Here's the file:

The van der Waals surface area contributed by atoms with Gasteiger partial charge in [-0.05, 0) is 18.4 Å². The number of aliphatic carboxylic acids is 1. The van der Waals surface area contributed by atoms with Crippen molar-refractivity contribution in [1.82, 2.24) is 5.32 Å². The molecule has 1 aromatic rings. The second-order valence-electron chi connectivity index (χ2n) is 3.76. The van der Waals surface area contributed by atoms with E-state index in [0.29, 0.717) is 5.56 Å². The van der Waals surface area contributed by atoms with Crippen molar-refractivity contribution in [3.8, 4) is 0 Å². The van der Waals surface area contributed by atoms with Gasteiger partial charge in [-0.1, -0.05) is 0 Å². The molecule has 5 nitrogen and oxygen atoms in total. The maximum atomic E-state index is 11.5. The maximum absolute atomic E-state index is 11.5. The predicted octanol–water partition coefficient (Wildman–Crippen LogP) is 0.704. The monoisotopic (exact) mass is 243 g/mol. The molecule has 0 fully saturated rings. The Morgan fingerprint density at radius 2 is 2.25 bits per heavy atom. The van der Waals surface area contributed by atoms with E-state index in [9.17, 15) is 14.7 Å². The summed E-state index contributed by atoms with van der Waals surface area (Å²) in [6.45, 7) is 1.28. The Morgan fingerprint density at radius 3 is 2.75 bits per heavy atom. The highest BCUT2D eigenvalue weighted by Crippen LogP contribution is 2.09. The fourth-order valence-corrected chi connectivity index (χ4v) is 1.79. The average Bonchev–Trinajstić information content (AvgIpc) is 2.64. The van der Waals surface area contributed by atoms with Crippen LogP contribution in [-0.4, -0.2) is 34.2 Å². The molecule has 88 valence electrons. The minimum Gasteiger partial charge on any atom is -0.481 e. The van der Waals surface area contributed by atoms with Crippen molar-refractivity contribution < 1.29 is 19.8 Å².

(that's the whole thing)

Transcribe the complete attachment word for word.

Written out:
The van der Waals surface area contributed by atoms with Gasteiger partial charge in [-0.05, 0) is 18.4 Å². The number of aliphatic carboxylic acids is 1. The van der Waals surface area contributed by atoms with Crippen molar-refractivity contribution in [1.82, 2.24) is 5.32 Å². The molecule has 1 aromatic rings. The second-order valence-electron chi connectivity index (χ2n) is 3.76. The van der Waals surface area contributed by atoms with E-state index in [0.29, 0.717) is 5.56 Å². The van der Waals surface area contributed by atoms with Crippen molar-refractivity contribution in [3.8, 4) is 0 Å². The van der Waals surface area contributed by atoms with Gasteiger partial charge in [-0.1, -0.05) is 0 Å². The molecule has 5 nitrogen and oxygen atoms in total. The maximum atomic E-state index is 11.5. The maximum absolute atomic E-state index is 11.5. The predicted octanol–water partition coefficient (Wildman–Crippen LogP) is 0.704. The monoisotopic (exact) mass is 243 g/mol. The molecule has 0 fully saturated rings. The Morgan fingerprint density at radius 2 is 2.25 bits per heavy atom. The van der Waals surface area contributed by atoms with E-state index in [9.17, 15) is 14.7 Å². The summed E-state index contributed by atoms with van der Waals surface area (Å²) in [6.45, 7) is 1.28. The Morgan fingerprint density at radius 3 is 2.75 bits per heavy atom. The highest BCUT2D eigenvalue weighted by Crippen LogP contribution is 2.09. The fourth-order valence-corrected chi connectivity index (χ4v) is 1.79. The average Bonchev–Trinajstić information content (AvgIpc) is 2.64. The van der Waals surface area contributed by atoms with Crippen LogP contribution in [-0.4, -0.2) is 34.2 Å². The molecule has 88 valence electrons. The minimum Gasteiger partial charge on any atom is -0.481 e. The van der Waals surface area contributed by atoms with Crippen molar-refractivity contribution < 1.29 is 19.8 Å².